Incorporation of the UNCRC


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Incorporation of the UNCRC puts children’s rights into the heart of everything we do.

It takes the international promises we’ve signed up to and gives them real force in Scotland.

It’s the most important thing Scotland can do to protect the rights of children and young people.

And on 16 March 2021 the Scottish Parliament unanimously passed the UNCRC (Incorporation) (Scotland) Bill, meaning UNCRC incorporation will soon be a reality in Scotland.

What is UNCRC incorporation?

Incorporation of the UNCRC means it gets written into a country’s law at a national level— a level known as domestic law.

The United Nations Convention on the Rights of the Child (Incorporation) (Scotland) Bill has now passed the Scottish Parliament, and will soon become Scots law. Once it does, it’ll come into force within six months.

When a Convention is incorporated into Scots law, it has more power to bring about change.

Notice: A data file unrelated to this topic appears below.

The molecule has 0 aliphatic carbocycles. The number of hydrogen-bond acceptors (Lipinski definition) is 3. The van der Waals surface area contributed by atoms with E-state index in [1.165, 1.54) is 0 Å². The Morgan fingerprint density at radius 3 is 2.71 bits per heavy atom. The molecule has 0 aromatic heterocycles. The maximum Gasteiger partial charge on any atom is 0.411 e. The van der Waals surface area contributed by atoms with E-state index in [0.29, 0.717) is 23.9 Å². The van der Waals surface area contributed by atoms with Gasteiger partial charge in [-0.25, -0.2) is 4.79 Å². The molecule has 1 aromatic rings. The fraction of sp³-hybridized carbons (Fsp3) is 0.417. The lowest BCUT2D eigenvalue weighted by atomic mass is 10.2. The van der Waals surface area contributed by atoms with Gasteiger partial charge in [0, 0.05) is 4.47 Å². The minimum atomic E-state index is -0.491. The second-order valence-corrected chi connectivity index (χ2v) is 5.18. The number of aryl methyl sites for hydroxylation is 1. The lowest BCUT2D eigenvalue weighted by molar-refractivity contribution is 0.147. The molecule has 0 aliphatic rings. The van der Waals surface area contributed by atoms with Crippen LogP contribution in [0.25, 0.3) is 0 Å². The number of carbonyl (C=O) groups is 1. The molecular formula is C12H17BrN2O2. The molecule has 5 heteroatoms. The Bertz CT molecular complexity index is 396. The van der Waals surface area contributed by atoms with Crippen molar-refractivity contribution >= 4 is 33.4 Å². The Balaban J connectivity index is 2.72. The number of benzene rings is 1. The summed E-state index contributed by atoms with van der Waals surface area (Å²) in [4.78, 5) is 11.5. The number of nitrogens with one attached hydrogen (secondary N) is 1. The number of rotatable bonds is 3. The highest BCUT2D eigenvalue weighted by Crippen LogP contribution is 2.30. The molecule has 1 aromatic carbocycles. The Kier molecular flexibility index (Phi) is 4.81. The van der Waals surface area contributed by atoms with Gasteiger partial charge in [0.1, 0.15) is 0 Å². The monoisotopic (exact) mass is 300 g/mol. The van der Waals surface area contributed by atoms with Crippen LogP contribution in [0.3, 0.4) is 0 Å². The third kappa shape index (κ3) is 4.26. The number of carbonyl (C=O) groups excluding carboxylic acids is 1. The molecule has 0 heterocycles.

Often, this happens through cultural change.

But this is underpinned by the fact the law can be used in Scottish courts.

So that means that the Scottish Government can soon be taken to court in Scotland if it doesn’t keep its UNCRC promises.

UK Government challenge to the UNCRC (Incorporation) (Scotland) Bill

The UK Government is challenging specific areas of the UNCRC (Incorporation) (Scotland) Bill in the UK Supreme Court.

A:

No.

The Scottish Parliament has limited powers, so there are some things it can’t make laws about.

The UK Government believes some parts of the Bill go beyond these powers, and these are the parts it is challenging.

But it is only challenging these parts, and not the Bill as a whole. If the challenge is successful, these parts of the Bill may change― but incorporation of some form will still happen in Scotland.

Together Scotland’s website has more detail about the specifics of the UK Government’s challenge.

A:

It doesn’t have to.

The UK Government’s challenge will delay the Bill getting Royal Assent― where the Queen approves a Bill and so makes it become a law.

The UNCRC Incorporation Bill says it must come into force within six months of receiving Royal Assent. But that doesn’t mean children and young people in Scotland have to wait the full six months: they’ve already waited long enough.

After Royal Assent, the Scottish Government has the power to make the law commence before six months have passed.

Adult duty bearers across Scotland should work to make sure incorporation happens as soon as possible. Nothing about the UK Government’s challenge changes that.

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